Move lacks historical support: researcher

In fact no history will support ‘Asom’ as the original name of the State for the purpose. The word ‘Asom’ is generally used by a section of the Bangla-speaking people and it is frought with the danger to reduce the Oxomias to Asomiyans meaning that they are the Miyan people of ‘Asom.’

These were the observations made by Wahid Saleh, the Assamese aircraft maintenance engineer and IT expert, who has been searching of the original name of the State that is in circulation among the Europeans for centuries. He, however, made it clear that the campaign to retain the English name ‘Assam’ should not be confused as a crusade against the Assamese word ‘Oxom.’

Saleh, originally from Jorhat, is now living in the Netherlands. He was talking to The Assam Tribune here on Wednesday last. Since January 21 he is in the State. It needs mention here that Saleh knows German and Dutch languages besides, Assamese, Bangla, Hindi and English.

He lamented the failure of the State Government to take into confidence all sections of the people while going for effecting a change in the English name of the state as unfortunate.

Knighted by the Queen of the Netherlands (Knight of the Order of Orange-Nassau) for his social activities, Saleh was also among the four Indians living abroad who received the Pravasi Bharatiya Community Service Award this year from the Global Organisation of People of Indian Origin. He is also on the Boards of Directors of the Europe-India Chamber of Commerce as well as the Netherlands Foundation for Business Process Innovation.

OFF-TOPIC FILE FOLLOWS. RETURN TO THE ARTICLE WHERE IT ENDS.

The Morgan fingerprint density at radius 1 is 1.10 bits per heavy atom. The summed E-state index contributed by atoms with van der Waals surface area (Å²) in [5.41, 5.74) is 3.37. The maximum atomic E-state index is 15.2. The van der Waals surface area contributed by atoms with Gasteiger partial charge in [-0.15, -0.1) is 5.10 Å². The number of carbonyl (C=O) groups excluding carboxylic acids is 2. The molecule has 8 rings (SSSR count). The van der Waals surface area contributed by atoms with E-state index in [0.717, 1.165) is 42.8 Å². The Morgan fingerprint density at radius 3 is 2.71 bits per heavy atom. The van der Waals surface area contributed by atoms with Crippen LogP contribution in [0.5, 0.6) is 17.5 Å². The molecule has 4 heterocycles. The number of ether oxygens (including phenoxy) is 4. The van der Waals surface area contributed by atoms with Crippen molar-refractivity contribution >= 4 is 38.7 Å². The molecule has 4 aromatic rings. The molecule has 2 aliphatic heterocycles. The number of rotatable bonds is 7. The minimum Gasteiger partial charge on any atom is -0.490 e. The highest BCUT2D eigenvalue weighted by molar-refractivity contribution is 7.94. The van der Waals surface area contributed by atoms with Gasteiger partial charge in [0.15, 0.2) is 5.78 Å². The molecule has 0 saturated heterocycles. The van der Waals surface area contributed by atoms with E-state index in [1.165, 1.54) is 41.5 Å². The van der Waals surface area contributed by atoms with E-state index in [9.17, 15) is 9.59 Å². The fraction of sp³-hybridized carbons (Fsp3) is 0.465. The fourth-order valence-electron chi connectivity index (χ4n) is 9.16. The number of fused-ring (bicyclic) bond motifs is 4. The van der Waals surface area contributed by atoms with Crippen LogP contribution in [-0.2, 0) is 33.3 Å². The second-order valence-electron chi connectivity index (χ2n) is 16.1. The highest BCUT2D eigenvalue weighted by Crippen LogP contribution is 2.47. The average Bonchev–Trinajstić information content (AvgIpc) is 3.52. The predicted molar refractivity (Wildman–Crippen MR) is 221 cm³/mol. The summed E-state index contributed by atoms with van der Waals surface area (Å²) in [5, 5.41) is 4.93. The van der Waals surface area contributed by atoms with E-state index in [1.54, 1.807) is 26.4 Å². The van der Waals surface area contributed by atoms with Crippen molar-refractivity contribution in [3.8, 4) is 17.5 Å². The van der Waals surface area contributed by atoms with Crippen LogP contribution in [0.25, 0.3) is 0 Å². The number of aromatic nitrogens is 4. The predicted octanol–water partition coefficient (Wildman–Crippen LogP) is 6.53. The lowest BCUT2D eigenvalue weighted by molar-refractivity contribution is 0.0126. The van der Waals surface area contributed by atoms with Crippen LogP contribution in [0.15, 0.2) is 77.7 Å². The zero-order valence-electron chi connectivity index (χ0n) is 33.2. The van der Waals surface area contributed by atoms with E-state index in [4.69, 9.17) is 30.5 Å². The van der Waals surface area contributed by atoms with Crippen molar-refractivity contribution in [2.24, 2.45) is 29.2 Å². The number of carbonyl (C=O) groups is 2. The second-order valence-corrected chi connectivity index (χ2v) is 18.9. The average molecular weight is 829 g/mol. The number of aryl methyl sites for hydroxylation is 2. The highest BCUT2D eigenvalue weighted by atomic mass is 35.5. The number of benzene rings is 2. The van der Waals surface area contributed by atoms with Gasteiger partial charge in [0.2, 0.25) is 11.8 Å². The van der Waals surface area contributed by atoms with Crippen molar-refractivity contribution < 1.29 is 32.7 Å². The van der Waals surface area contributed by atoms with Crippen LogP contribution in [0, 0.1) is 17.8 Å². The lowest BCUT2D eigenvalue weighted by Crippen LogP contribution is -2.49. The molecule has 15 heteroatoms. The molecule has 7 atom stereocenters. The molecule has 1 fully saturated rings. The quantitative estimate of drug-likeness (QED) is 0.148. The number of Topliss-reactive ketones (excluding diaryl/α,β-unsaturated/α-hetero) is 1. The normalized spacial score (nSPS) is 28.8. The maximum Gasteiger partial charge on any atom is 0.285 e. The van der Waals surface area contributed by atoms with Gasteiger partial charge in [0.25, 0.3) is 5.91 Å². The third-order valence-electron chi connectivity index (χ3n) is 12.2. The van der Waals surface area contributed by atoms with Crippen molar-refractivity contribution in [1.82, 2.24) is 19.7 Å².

After his retirement as an IT expert, Saleh has been engaging himself in social activities mainly to promote Indian culture in the Netherlands. He has developed an Internet site with more than 3,000 web pages on India-related information and an up-to-date cultural agenda on India-related programmes covering the whole of the Netherlands. The address of the Internet site is— Indiawijzer here stands for guide to India.

He said, the name Assam existed long before the coming of the British to the State. It existed in different forms like Asham, Ascham, Acham and Assam etc. Abul Fazal Allami in his Akbarnama (1542-1605) referred to the king of Assam as the Rajah of Asham. Abd al-Hamid Lahuri in his Padshah-namah (1627-1647) referred to the Brahmaputra as the river flowing from the country of Asham. Alamgir-Namah (1657-1667) of Muhammad Kazim ibn Muhammad Amin referred to Assam as Asham.

Sahabuddin Talash’s work Tarik-I-Mulk-I-Asham and the Adab-I-Alamgiri, written by Shayhkh Abu al-Fath Qabil Han (1662) and compiled by Sayh Muhammad Sadiq of Ambala (1703) also mentioned Assam. The English translation of the Persian chronicle Baharistan-i-Ghaibi of Alauddin Isfahan alias Mirza Nathan and translated by Dr MI Borah, also has the mention of Assam.

A letter by Joan Maertsuyker, Governor General of Dutch Batavia to Mirjumala on August 29, 1663, addressed the Mughal general as the “…Grooten Mogol in Assam.” Grooten here stands for great, said Saleh.

Another Dutch publication Vervarelyke Schip Breuk van ‘t Oostindisch jacht Ter Schelling (Diary of a Dutch Sailor traveling in the ship Ter Schelling, which was wrecked in the Bay of Bengal) referred to Assam and called its people as ‘Assamer.’ Its occupants were forced to join the Army of Mirjumala as soldiers, etc. It was written in 1675, Saleh said.

The book Traveling with Clara on the baby rhino captured in Assam and handed over to the Dutch East India Company, also referred to Assam as ‘Assam’. The Assam rhino arrived at the port of Rotterdam in the Netherlands on July 22, 1741. The book was published by the Natuurmuseum, Rotterdam in 1992, said Saleh.

Besides, he said, the maps prepared by the Dutch and Italian cartographers like Joh. Van Leenen and Giovanni Albrizzi around 1662 and 1740 respectively, mentioned Assam as Assam and Acham. French cartographer Rigobert Bonne’s map prepared around 1770 also referred to the State as Acham, said Saleh.

The Assam Tribune (28.01.2007)